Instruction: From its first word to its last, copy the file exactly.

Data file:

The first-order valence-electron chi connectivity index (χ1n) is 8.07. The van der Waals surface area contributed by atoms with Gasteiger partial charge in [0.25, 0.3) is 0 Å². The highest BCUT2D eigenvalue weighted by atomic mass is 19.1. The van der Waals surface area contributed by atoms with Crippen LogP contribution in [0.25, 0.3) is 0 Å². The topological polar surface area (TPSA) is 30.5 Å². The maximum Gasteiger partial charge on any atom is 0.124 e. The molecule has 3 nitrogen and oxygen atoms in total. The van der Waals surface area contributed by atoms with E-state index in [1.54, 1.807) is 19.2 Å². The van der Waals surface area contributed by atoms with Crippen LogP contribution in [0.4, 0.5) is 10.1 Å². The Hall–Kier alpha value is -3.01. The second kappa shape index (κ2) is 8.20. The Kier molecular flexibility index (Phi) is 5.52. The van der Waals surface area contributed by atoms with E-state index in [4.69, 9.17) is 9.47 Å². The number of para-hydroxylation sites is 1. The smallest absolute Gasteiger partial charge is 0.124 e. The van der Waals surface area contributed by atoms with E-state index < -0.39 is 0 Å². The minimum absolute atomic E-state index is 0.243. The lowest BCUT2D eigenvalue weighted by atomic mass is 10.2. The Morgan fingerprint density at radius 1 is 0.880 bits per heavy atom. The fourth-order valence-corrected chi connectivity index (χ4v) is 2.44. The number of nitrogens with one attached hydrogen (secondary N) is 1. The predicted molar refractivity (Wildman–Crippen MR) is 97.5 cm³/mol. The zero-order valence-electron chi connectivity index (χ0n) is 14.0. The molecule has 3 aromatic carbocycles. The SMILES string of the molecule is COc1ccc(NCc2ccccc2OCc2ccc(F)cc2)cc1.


The first-order valence-electron chi connectivity index (χ1n) is 8.07. The van der Waals surface area contributed by atoms with Gasteiger partial charge in [0.25, 0.3) is 0 Å². The highest BCUT2D eigenvalue weighted by atomic mass is 19.1. The van der Waals surface area contributed by atoms with Crippen LogP contribution in [0.25, 0.3) is 0 Å². The topological polar surface area (TPSA) is 30.5 Å². The maximum Gasteiger partial charge on any atom is 0.124 e. The molecule has 3 nitrogen and oxygen atoms in total. The van der Waals surface area contributed by atoms with E-state index in [1.54, 1.807) is 19.2 Å². The van der Waals surface area contributed by atoms with Crippen LogP contribution in [0.4, 0.5) is 10.1 Å². The Hall–Kier alpha value is -3.01. The second kappa shape index (κ2) is 8.20. The Kier molecular flexibility index (Phi) is 5.52. The van der Waals surface area contributed by atoms with E-state index in [4.69, 9.17) is 9.47 Å². The number of para-hydroxylation sites is 1. The smallest absolute Gasteiger partial charge is 0.124 e. The van der Waals surface area contributed by atoms with E-state index < -0.39 is 0 Å². The minimum absolute atomic E-state index is 0.243. The lowest BCUT2D eigenvalue weighted by atomic mass is 10.2. The Morgan fingerprint density at radius 1 is 0.880 bits per heavy atom. The fourth-order valence-corrected chi connectivity index (χ4v) is 2.44. The number of nitrogens with one attached hydrogen (secondary N) is 1. The predicted molar refractivity (Wildman–Crippen MR) is 97.5 cm³/mol. The zero-order valence-electron chi connectivity index (χ0n) is 14.0. The molecule has 3 aromatic carbocycles. The SMILES string of the molecule is COc1ccc(NCc2ccccc2OCc2ccc(F)cc2)cc1.